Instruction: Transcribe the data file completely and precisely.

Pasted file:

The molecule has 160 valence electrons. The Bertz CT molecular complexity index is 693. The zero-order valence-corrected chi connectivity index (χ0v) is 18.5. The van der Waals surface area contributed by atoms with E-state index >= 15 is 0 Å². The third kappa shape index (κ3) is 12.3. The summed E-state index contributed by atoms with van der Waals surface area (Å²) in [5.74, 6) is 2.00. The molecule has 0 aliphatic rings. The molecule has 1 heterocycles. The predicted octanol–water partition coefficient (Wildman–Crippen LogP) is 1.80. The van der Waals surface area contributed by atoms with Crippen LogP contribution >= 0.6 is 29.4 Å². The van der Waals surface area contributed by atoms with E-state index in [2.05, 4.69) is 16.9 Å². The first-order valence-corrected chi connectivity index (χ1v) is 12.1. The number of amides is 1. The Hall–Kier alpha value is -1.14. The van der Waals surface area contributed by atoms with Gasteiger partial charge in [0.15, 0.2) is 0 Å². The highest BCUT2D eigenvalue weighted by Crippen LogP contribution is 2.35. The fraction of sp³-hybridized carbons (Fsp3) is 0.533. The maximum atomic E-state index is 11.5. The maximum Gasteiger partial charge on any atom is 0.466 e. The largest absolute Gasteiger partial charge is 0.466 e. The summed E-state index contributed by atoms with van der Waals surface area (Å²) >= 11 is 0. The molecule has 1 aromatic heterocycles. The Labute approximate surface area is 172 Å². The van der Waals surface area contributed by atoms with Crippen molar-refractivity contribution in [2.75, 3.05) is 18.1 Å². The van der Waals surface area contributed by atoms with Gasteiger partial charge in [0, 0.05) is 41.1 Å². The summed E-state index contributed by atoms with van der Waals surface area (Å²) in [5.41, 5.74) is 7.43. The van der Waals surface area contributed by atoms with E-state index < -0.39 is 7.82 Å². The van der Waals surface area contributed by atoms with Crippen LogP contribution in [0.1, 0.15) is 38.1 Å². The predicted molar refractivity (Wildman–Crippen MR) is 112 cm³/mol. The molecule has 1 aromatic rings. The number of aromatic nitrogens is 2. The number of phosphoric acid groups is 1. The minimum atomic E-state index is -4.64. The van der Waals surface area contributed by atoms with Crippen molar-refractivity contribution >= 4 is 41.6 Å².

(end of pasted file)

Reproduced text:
The molecule has 160 valence electrons. The Bertz CT molecular complexity index is 693. The zero-order valence-corrected chi connectivity index (χ0v) is 18.5. The van der Waals surface area contributed by atoms with E-state index >= 15 is 0 Å². The third kappa shape index (κ3) is 12.3. The summed E-state index contributed by atoms with van der Waals surface area (Å²) in [5.74, 6) is 2.00. The molecule has 0 aliphatic rings. The molecule has 1 heterocycles. The predicted octanol–water partition coefficient (Wildman–Crippen LogP) is 1.80. The van der Waals surface area contributed by atoms with Crippen LogP contribution >= 0.6 is 29.4 Å². The van der Waals surface area contributed by atoms with E-state index in [2.05, 4.69) is 16.9 Å². The first-order valence-corrected chi connectivity index (χ1v) is 12.1. The number of amides is 1. The Hall–Kier alpha value is -1.14. The van der Waals surface area contributed by atoms with Gasteiger partial charge in [0.15, 0.2) is 0 Å². The highest BCUT2D eigenvalue weighted by Crippen LogP contribution is 2.35. The fraction of sp³-hybridized carbons (Fsp3) is 0.533. The maximum atomic E-state index is 11.5. The maximum Gasteiger partial charge on any atom is 0.466 e. The largest absolute Gasteiger partial charge is 0.466 e. The summed E-state index contributed by atoms with van der Waals surface area (Å²) >= 11 is 0. The molecule has 1 aromatic heterocycles. The Labute approximate surface area is 172 Å². The van der Waals surface area contributed by atoms with Crippen molar-refractivity contribution in [2.75, 3.05) is 18.1 Å². The van der Waals surface area contributed by atoms with Gasteiger partial charge in [0, 0.05) is 41.1 Å². The summed E-state index contributed by atoms with van der Waals surface area (Å²) in [5.41, 5.74) is 7.43. The van der Waals surface area contributed by atoms with E-state index < -0.39 is 7.82 Å². The van der Waals surface area contributed by atoms with Crippen LogP contribution in [0.1, 0.15) is 38.1 Å². The predicted molar refractivity (Wildman–Crippen MR) is 112 cm³/mol. The molecule has 1 aromatic rings. The number of aromatic nitrogens is 2. The number of phosphoric acid groups is 1. The minimum atomic E-state index is -4.64. The van der Waals surface area contributed by atoms with Crippen molar-refractivity contribution >= 4 is 41.6 Å².